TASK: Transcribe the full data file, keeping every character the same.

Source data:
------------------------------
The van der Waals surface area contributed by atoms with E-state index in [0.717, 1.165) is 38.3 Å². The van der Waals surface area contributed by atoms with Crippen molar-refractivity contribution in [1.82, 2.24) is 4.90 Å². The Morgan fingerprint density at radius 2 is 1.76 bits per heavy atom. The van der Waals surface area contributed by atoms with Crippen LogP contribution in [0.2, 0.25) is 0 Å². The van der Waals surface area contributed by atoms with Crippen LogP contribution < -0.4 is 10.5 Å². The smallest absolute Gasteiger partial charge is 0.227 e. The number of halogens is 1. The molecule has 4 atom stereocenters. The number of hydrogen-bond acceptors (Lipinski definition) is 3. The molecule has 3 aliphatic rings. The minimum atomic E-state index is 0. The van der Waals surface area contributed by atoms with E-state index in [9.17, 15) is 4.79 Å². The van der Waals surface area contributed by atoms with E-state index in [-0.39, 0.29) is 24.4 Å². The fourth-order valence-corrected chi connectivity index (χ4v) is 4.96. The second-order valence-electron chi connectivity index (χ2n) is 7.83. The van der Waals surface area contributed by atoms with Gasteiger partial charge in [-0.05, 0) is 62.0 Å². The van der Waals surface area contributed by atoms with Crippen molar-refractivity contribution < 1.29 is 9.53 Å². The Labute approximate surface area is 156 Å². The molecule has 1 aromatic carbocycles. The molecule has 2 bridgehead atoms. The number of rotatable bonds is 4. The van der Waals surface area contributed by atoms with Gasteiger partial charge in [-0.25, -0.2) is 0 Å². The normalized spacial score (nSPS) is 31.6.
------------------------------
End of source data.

The van der Waals surface area contributed by atoms with E-state index in [0.717, 1.165) is 38.3 Å². The van der Waals surface area contributed by atoms with Crippen molar-refractivity contribution in [1.82, 2.24) is 4.90 Å². The Morgan fingerprint density at radius 2 is 1.76 bits per heavy atom. The van der Waals surface area contributed by atoms with Crippen LogP contribution in [0.2, 0.25) is 0 Å². The van der Waals surface area contributed by atoms with Crippen LogP contribution < -0.4 is 10.5 Å². The smallest absolute Gasteiger partial charge is 0.227 e. The number of halogens is 1. The molecule has 4 atom stereocenters. The number of hydrogen-bond acceptors (Lipinski definition) is 3. The molecule has 3 aliphatic rings. The minimum atomic E-state index is 0. The van der Waals surface area contributed by atoms with E-state index in [9.17, 15) is 4.79 Å². The van der Waals surface area contributed by atoms with E-state index in [-0.39, 0.29) is 24.4 Å². The fourth-order valence-corrected chi connectivity index (χ4v) is 4.96. The second-order valence-electron chi connectivity index (χ2n) is 7.83. The van der Waals surface area contributed by atoms with Gasteiger partial charge in [-0.05, 0) is 62.0 Å². The van der Waals surface area contributed by atoms with Crippen molar-refractivity contribution < 1.29 is 9.53 Å². The Labute approximate surface area is 156 Å². The molecule has 1 aromatic carbocycles. The molecule has 2 bridgehead atoms. The number of rotatable bonds is 4. The van der Waals surface area contributed by atoms with Gasteiger partial charge in [-0.25, -0.2) is 0 Å². The normalized spacial score (nSPS) is 31.6.